endopeptidases is followed by the action of exopeptidases, giving rise to small

peptides and free amino acids. These final products can contribute directly or

M. L.Stecchini (&) Á A. Fabbro Á M. Spaziani Á E. Venir Á G. Lippe

Department of Food Science, University of Udine, Udine, Italy

e-mail: mara.stecchinini@uniud.it



C. Boiti et al. (eds.), Trends in Veterinary Sciences,

DOI: 10.1007/978-3-642-36488-4_28, Ó Springer-Verlag Berlin Heidelberg 2013



153



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M. L. Stecchini et al.



indirectly, as precursors of other compounds (keto acids, amines, aldehydes,

methyl ketones, etc.), to flavor development in dry-cured ham (Hinrichsen and

Pedersen 1994). On the other hand, excessive proteolysis could be responsible for

the appearance of defects (softness and bitter flavor) and might be avoided by

removing raw materials with high proteolytic activity, as suggested for Parma ham

(Schivazappa et al. 2002). Structural modifications also associated with proteolysis

are essential in determining the typical texture of dry-cured ham and contributing

to flavor perception (Larrea et al. 2007).

A number of studies have been published on the use of nonprotein nitrogen

fraction as an indicator of dry-cured ham proteolysis. More recently, proteomics

has been used to study the evolution of myofibrillar and sarcoplasmic protein

hydrolysis (Di Luccia et al. 2005; Picariello et al. 2006). This latter approach is

useful for identifying molecular markers to predict and discriminate quality

characteristics. In a recent proteomic study on Slovenian dry-cured hams (Kraški

pršut) (Škrlep et al. 2011), the sensory defects found were related to the degradation patterns of proteins, including actin.

This study aimed to investigate the degradation of actin during processing of

San Daniele dry-cured ham, providing a characterization of the process with

respect to myofibrillar protein fragmentation, which could influence the final

sensory characteristics.



28.2 Materials and Methods

Hams were obtained from Large White 9 Landrace pigs, suitable for the protected

designation of origin (PDO) Prosciutto di San Daniele. The internal Biceps femoris

muscles, characterized by low salt penetration, were excised from the hams and

analyzed at crucial steps of the ham-curing process (T1 = out of salting,

14–18 days; T2 = introduction to resting, 35 days; T3 = after washing and drying, 117 days; T4 = after greasing, 211–221 days; T5 = end of curing, 413 days).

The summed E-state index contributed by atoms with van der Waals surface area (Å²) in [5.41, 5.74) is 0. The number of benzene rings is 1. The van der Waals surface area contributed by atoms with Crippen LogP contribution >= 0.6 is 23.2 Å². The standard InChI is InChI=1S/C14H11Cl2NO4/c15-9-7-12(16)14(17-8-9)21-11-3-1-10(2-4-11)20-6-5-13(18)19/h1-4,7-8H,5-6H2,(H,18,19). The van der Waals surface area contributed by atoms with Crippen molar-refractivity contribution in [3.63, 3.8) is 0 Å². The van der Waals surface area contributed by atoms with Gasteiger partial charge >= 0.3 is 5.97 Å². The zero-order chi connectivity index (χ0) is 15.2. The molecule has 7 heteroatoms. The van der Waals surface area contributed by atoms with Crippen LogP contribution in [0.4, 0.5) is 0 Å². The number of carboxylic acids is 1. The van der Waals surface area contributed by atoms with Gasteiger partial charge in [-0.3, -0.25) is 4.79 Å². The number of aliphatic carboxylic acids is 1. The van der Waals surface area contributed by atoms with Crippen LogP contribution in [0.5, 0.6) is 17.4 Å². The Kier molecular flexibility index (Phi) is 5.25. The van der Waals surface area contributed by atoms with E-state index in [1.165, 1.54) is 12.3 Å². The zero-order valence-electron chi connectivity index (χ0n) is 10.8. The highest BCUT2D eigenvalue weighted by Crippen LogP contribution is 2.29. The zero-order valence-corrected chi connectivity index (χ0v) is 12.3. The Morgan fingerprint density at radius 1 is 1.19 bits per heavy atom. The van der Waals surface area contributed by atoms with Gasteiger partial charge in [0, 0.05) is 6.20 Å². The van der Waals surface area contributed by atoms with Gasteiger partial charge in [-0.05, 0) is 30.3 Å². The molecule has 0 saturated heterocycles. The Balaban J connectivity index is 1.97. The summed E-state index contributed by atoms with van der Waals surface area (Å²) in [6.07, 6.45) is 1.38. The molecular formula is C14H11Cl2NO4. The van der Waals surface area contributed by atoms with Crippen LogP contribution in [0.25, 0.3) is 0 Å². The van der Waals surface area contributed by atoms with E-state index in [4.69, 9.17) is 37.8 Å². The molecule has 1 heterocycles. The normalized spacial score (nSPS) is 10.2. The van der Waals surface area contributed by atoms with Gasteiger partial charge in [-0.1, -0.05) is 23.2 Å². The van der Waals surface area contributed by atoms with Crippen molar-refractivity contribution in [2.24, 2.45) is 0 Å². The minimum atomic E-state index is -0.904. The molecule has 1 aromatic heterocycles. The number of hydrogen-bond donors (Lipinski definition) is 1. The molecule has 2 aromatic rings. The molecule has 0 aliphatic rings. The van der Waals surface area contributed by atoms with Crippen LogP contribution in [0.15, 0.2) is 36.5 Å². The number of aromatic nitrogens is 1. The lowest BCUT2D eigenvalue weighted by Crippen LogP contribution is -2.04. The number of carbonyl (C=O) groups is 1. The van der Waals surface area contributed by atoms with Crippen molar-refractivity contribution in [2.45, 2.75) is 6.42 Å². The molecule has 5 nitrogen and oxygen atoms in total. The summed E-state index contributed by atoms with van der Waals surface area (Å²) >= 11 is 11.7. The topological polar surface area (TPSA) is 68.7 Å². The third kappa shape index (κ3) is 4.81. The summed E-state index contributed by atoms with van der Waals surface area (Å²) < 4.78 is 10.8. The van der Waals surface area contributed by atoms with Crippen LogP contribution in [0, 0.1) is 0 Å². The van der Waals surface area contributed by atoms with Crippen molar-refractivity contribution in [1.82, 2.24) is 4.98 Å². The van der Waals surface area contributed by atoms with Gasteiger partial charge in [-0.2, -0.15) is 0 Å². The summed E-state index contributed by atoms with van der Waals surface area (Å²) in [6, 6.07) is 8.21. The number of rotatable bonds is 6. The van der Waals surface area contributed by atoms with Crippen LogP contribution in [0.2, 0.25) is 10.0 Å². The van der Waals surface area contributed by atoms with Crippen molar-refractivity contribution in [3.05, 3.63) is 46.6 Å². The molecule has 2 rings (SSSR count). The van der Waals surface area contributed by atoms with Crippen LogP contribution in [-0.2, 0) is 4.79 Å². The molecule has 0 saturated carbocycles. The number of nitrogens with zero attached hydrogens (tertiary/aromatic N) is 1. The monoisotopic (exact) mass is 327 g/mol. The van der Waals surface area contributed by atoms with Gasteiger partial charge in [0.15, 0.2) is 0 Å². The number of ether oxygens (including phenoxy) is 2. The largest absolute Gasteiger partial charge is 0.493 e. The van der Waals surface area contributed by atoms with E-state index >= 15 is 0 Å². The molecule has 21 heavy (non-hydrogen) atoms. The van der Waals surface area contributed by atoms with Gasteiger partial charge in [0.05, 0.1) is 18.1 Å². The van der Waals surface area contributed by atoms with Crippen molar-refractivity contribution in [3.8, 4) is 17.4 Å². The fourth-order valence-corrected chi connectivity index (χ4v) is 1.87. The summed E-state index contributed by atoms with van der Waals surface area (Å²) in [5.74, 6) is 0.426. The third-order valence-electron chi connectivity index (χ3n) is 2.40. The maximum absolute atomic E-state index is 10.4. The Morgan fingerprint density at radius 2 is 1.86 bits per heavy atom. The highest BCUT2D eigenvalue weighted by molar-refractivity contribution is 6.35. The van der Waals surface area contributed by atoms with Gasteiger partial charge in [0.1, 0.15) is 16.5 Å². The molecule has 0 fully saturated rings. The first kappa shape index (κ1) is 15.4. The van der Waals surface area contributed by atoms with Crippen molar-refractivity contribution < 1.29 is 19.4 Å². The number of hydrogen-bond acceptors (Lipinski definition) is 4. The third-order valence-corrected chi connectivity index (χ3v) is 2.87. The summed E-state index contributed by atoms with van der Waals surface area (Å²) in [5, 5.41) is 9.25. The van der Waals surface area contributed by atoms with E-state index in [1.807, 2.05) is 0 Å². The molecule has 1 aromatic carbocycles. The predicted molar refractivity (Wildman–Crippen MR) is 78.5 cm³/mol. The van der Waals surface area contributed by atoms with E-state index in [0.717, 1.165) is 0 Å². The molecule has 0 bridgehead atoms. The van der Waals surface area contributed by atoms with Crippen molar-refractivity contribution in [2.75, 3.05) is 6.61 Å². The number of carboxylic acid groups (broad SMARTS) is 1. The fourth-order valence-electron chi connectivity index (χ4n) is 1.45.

The protein extraction was carried out in a sodium dodecyl sulfate (SDS)

solution containing 100 mM dithiothreitol (DTT) to optimize protein recovery.

Extracts were analyzed using one-dimensional denaturing electrophoresis (SDSPAGE) for the separation of proteins between 10 and 100 kDa. Western blotting

was then run with anti-actin antibody (Sigma-Aldrich) and immunoreactive bands

were detected by chemiluminescence.



28.3 Results

In all samples, the presence of intact actin with an apparent molecular weight of

42 kDa was observed. Dry-cured ham processing gave rise to a limited degradation of this myofibrillar protein. From the drying phase, fragments around 29 and



28



Actin Proteolysis in San Daniele Dry-Cured Ham



155



22 kDa were detected using anti-actin antibody. After 210–220 days, a new

fragment of 38 kDa appeared and remained intact to the end of the curing, along

with the 29- and 22-kDa fragments.



28.4 Discussion

Despite the number of papers published on dry-cured ham proteolysis, the research

has only recently focused on actin proteolysis. The presence of intact actin was

restricted to the first 6 months of the Italian dry-cured ham process. Actin then

seemed to disappear after 10 months of processing (Di Luccia et al. 2005). Such a

complete hydrolysis of actin was not observed in Spanish dry-cured hams (Teruel),

where actin appeared to decrease less in the Semimembranosus muscle than in the

Biceps femoris (Larrea et al. 2006). Small (1502–1971 Da) peptide fragments of

actin have been identified at the end of Serrano dry-cured ham processing, supporting the relevance of action of cathepsin D (Sentandreu et al. 2007). Cathepsin

D may remain active during a large part of the processing period, although a

reduction is expected with increasing NaCl concentrations (Sarraga et al. 1993).

We hypothesize that actin degradation in San Daniele ham, which seems to be

similar to the degradation of myosin previously reported (Spaziani et al. 2009),

may occur because of weaker myofibrillar-protein electrostatic interactions

induced by modifications of ionic strength due to salt penetration during processing. This would explain the lag between the salting step and the appearance of

proteolytic fragments, which are probably generated by cathepsin activities.

Acknowledgments This research was supported by a grant from ‘‘Legge regionale L.R. 26/2005

articolo 23: Innovazione e Ottimizzazione nella Filiera del Prosciutto Crudo Tipico’’.



References

Di Luccia A, Picariello G, Cacace G, Scaloni A, Faccia M, Liuzzi V, Alviti G, Spagna Musso S

(2005) Proteomic analysis of water soluble and myofibrillar protein changes occurring in drycured hams. Meat Sci 69:479–491

Hinrichsen LL, Pedersen SB (1994) Relationship among flavor, volatile compounds, chemical

changes and microflora in Italian-type dry-cured ham during processing. J Sci Food Agric

43:2932–2940

Larrea V, Hernando I, Quiles A, Lluch MA, Pérez-Munuera I (2006) Changes in proteins during

Teruel dry-cured ham processing. Meat Sci 74:586–593

Larrea V, Pérez-Munuera I, Hernando I, Quiles A, Llorca E, Lluch MA (2007) Microstructural

changes in Teruel dry-cured ham during processing. Meat Sci 76:574–582

Picariello G, De Martino A, Mamone G, Ferranti P, Addeo F, Faccia M, Spagna Musso S, Di

Luccia A (2006) Proteomic study of muscle sarcoplasmic proteins using AUT-PAGE/SDSPAGE as two-dimensional gel electrophoresis. J Chromatogr B 833:101–108